21 May 10
Google bridges the gap between TV and internet
Yesterday, Google launched the much anticipated Google TV platform, a collaboration with Sony, Intel and Logitech, which attempts to bridge the gap between the internet and the TV.
After months of speculation, Google announced that Google TV, is in fact, an open source platform which not only brings the web to the living room, but also empowers audiences to experience TV with the added capabilities of the internet.
The platform is a smart TV service that delivers a variety of functions, with the fundamental one being its ability to run an integrated content search throughout all TV channels and the internet. Audiences are able to experience content from instantaneous searched results from Pay TV, Free-to-air TV, leading web-content platforms, streaming videos, personal content libraries and mobile applications on a Google Chrome web browser. The user’s favourite channels, programmes and content can then be viewed on multiple browser screens and organised via shortcuts on a personalised home page.
Google TV can be accessed through a ‘Companion Box’ by Logitech, or via a new Sony TV set, both devices powered by Intel technology. Running on the Android platform, the service can be navigated with an Android phone via a mobile application, or by a Logitech remote control.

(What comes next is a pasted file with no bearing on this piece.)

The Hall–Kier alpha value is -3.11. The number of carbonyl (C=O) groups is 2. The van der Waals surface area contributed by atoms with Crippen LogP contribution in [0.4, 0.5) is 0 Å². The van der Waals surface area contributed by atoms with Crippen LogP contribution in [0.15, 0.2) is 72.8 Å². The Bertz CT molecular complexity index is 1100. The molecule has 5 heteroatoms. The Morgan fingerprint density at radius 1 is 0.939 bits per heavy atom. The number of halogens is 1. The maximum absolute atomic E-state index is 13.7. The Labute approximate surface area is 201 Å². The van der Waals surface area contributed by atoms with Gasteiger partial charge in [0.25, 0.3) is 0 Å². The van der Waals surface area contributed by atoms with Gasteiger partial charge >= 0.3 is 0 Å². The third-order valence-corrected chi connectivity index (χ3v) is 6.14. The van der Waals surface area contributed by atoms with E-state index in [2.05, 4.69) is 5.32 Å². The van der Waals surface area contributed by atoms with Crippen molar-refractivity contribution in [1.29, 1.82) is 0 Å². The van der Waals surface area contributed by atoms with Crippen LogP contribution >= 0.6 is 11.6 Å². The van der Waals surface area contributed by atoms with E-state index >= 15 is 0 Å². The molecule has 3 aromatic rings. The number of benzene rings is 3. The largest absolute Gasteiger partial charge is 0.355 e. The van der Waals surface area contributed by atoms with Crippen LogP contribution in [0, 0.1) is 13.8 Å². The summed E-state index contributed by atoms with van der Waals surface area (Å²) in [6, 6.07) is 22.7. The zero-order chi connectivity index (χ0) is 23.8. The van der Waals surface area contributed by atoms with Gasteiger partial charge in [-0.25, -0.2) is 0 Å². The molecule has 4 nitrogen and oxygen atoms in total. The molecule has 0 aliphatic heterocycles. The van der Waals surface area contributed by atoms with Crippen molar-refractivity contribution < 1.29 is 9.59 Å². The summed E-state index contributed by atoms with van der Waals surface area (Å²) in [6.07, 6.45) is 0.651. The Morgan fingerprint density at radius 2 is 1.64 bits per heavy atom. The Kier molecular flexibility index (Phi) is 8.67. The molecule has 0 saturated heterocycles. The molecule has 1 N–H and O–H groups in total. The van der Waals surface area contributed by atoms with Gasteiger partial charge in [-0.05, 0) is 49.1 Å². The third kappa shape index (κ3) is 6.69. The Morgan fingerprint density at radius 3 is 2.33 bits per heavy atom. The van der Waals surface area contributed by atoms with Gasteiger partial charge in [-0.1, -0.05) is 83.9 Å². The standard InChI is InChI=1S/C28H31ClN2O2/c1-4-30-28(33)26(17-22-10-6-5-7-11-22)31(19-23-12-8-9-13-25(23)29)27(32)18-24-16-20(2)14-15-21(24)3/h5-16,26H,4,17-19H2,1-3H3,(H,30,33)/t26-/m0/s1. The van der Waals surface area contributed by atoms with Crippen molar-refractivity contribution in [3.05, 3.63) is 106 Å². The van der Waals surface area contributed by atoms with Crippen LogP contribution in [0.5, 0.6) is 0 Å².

This innovation is an experience that not only TV audiences would applaud but also Cable, Satellite and Telco TV providers. With an increasing amount of TV content, the current clumsy programme guide interfaces would soon require an upgrade to more user-friendly systems. With this platform, Google has just solved their problems and saved them many dollars in R&D.
On the flip side, there is continued speculation about the success of this platform, with a number of key concerns which Google would need to address quickly. The foremost concern is how this integrated search engine will affect Google’s core search model, in particular for SEO. With both TV and internet integrated in one search engine, two different types of content are in effect aggressively competing for page rank priority. Large content TV broadcasters could possibly be overshadowed by an amateur video gone viral on YouTube, but, if TV results were ranked first, consumers may feel that Google TV was bought out by large media companies.
There are also concern over consumers’ choice of watching illegal rather than legal content. Although Google responded confidently that they are able to control what audiences can or cannot watch, this may lead to further concerns about intrusion of internet users’ freedom, privacy and protection of large media companies.
On the technical side, the failure to demonstrate the platform without having to ask all audiences to switch off their Wi-Fi devices does initiate a bandwidth concern. No matter how much innovation is injected into the platform, without high speed internet connection infrastructures in place, the adoption rate would grind to a halt before it even begins. Perhaps this is the reason why Google has invested in their own hi-speed internet infrastructures.
Google TV, which will launch into market in the second half of this year, is undoubtedly an unprecedented innovation that would offer TV audiences entertainment experiences like no other before. However, Google and partners do have a few more hurdles to jump before they take the world to the next era of TV-watching.